Tuesday, April 23, 2013

Experiential Journal: Split Estate and GasLand Drill into Gas and Oil Issues

By Steven Aliano

Split Estate is such a remarkable documentary, so much so that I don’t know where to start in my review. I think the one thing that I took away from the film was how hard of a battle residents and citizens have to put up with the wells and drilling from the oil and gas companies nearby. The split estate situation in general, where residents have the rights to the land, but the government or other private institutions own the minerals underneath, was very interesting. You have to figure in also that these companies have so much political pull, as the demand for natural gas and oil is still so high, that they’re able to do these drills on people’s property without many repercussions.

The film does bring up the fact that the profits made by these companies could allow them to create safer practices in controlling their harmful runoffs such as contaminated water and gases released into the air. These companies lobby for so long saying that these do not run the risk of health effects, but they either soon own up to it or are forced to until new legislation. They seem so legitimately evil, and the people in the documentary who try to defend them are equally so. I couldn’t help but have an evil look and laugh at whatever they had to say whenever they appeared in an interview in the film.

The accounts by “neighbors” of the drills mentioned earlier really made the film. Just seeing how people’s land have been taken away from them when they have owned it for decades running in the family, as well as how all the released chemicals do such a harm to many people’s health was so poignant in the film. 

One of the issues brought up in the film was how when these people try to fight back against the government and these companies, there are always loopholes that these organizations use to ensure that they continue to do what they do and make money. It leads the people to be “exhausted” in their fight and move away (sometimes simply walking away from their homes that they can’t really resell). The funniest thing is that when these people do move, their health beings to improve, however slight in nature. How can anyone say that these drills aren’t causing problems for citizens? 

When it’s evident that more and more wells and rigs are going to be put in in the future, what does that mean for the residents? More people will get sick, more will complain, more will move. This film is a high recommendation, and it makes me want to see more money, time, and effort, put into alternative, renewable resources for energy and fuel immediately.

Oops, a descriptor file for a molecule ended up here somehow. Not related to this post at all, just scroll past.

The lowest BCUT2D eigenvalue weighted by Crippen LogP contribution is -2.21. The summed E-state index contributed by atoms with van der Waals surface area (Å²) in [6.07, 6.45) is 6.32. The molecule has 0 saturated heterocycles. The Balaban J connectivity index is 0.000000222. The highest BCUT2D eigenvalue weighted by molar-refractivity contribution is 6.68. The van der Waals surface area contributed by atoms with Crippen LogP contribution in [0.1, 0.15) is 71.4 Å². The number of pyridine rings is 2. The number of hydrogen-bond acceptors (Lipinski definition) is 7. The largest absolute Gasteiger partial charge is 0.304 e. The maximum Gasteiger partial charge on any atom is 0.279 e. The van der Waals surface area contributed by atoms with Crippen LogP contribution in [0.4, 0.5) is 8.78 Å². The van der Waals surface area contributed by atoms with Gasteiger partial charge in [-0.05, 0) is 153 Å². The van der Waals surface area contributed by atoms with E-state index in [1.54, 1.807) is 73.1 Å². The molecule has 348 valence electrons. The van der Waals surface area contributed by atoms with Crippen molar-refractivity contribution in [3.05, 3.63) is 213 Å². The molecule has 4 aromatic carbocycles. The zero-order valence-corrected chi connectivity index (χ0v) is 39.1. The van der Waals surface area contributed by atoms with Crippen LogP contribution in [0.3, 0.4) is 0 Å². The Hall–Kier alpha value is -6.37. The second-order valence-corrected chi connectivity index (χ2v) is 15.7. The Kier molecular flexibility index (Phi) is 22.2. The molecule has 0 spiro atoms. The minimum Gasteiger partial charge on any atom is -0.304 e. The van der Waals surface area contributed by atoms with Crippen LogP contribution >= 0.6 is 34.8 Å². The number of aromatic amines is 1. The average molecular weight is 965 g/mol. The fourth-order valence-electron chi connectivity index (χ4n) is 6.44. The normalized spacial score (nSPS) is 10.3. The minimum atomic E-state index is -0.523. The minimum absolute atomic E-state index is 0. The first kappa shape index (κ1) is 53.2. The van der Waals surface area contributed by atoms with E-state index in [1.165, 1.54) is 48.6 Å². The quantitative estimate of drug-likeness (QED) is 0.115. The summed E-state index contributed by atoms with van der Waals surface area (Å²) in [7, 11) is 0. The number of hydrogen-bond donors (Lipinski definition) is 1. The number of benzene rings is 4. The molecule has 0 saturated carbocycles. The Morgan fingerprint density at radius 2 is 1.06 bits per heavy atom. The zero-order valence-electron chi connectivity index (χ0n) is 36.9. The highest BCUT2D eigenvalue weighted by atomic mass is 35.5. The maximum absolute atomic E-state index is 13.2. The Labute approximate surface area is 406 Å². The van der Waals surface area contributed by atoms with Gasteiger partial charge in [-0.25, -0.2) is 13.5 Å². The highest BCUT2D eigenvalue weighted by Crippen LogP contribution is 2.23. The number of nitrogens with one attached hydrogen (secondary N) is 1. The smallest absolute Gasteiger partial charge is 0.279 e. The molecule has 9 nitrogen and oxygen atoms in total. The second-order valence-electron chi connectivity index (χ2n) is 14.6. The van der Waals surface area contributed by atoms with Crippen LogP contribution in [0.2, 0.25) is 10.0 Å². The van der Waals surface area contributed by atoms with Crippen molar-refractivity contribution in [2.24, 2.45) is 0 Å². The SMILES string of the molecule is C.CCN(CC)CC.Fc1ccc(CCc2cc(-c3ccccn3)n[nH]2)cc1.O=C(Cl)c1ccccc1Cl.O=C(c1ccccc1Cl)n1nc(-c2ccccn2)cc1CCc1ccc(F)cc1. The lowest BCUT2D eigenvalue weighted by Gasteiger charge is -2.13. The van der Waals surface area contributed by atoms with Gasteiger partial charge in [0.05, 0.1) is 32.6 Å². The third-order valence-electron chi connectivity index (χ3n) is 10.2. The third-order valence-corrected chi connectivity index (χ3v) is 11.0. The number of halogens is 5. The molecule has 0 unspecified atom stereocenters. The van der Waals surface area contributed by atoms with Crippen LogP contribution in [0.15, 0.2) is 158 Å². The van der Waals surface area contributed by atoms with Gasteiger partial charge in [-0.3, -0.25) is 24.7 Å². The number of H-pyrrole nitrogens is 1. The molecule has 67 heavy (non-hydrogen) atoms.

GasLand Gets Personal

GasLand takes on where Split Estate left off, since it came out a year after. Director Josh Fox shoots GasLand in a style very reminiscent of Michael Moore, which is what drew me into the film right from the start. It shines facts and statistics at you rapidly, has a very distinct camera shooting makeup, and is inspired by the director’s own personal story behind the film (Fox lives in Pennsylvania and had his house in line with a major fault, threatening the split estate situation that is explained in Split Estate).

GasLand focuses mostly on the contaminated water aspect of fracking, whereas Split Estate tries to embrace the whole mixture of other problems coming from these drillings. Both documentaries hold their groundwork in other peoples’ stories. Families from states in the Rocky Mountain West come out to share how these drillings have personally affected them. I also like how GasLand goes more into the “anatomy” of a well, with its drills and pads, succinctly.

Overall, whereas Split Estate was more serious and a little more professional in its presentation, GasLand is more aggressive and almost angry in its tone, presumably from Fox’s own personal tragedy of dealing with his situation in Pennsylvania. You could definitely sense it when he describes playing in the creeks near his house when he was a kid. Later in the film, he inspects a creek that has been contaminated in the Rocky Mountain West, and a certain bend of the creek brings back memories of his childhood, to which he almost breaks down on camera. His own narration throughout the film in addition also gives it a more sensual feel than Split Estate, although that documentary was still touching.    

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